Surface Duo phone
Image Courtesy: The Verge

The Surface Duo, which served as Microsoft’s ‘one more thing’ at the October 2nd event, could launch sooner than expected. The two-screened device runs on Android and supports calling over the traditional SIM technology, and it would come with a front-facing camera on the right screen.

Surface Duo is not the resurrection of Windows Phone and Microsoft has also partnered with its archrival Google to deliver the best Android experience on the dual-screen device.

Microsoft coming out with an Android phone is not surprising given how many integrations with its services and apps the company has enabled on Android over the past few years.

For example, Microsoft has developed its own app launcher for Android that lets users instantly access To-Do, Windows Timeline, Sticky Notes, Calendar, and more.

Similarly, Microsoft also offers Your Phone, which lets users place and receive calls directly from desktops, and it comes with several other features which are similar to Apple’s Continuity.

The Surface Duo has now been shown off in hands-on pictures of the Surface Duo for the first time. The new photos show a Microsoft employee using the Surface Duo on Vancouver’s SkyTrain, and the device has been shown off in both portrait and landscape orientations.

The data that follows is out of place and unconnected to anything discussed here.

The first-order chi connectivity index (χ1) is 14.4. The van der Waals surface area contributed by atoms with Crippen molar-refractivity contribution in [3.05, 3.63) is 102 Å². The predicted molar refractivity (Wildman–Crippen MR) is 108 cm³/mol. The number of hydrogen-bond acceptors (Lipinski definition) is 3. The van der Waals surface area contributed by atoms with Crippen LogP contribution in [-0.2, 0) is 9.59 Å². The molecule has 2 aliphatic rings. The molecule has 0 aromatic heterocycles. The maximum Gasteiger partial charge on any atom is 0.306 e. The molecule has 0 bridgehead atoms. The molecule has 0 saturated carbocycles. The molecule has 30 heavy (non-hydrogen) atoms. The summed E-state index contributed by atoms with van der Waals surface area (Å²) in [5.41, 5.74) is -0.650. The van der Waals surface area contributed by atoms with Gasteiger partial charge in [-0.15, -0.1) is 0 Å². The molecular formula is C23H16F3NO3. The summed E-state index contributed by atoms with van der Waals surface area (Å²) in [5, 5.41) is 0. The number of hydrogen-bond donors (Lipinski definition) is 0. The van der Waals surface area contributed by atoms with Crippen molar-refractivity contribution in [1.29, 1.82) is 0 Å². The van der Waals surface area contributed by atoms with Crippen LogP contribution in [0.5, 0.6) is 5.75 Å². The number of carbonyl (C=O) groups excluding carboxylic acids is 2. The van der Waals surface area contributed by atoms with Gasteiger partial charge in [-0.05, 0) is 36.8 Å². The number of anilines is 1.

Surface Duo photos

As you can see in the above photos, the employee is using the dual-screen device to play games, check emails, and more.

One photo also revealed that the Surface Duo might come with a front-facing flash, which suggests the front camera module will likely serve as both the front-facing and the rear-facing camera. Again, it’s no surprise that Surface Duo’s camera may fail to compete with modern smartphone cameras from the likes of Google and Samsung.

As we reported yesterday, Microsoft is testing out the Surface Duo in the wild and more photos of the device could surface in the coming days.

About The Author

Mayank Parmar

Mayank Parmar is an entrepreneur who founded Windows Latest. He is the Editor-in-Chief and has written on various topics in his seven years of career, but he is mostly known for his well-researched work on Microsoft's Windows. His articles and research works have been referred to by CNN, Business Insiders, Forbes, Fortune, CBS Interactive, Microsoft and many others over the years.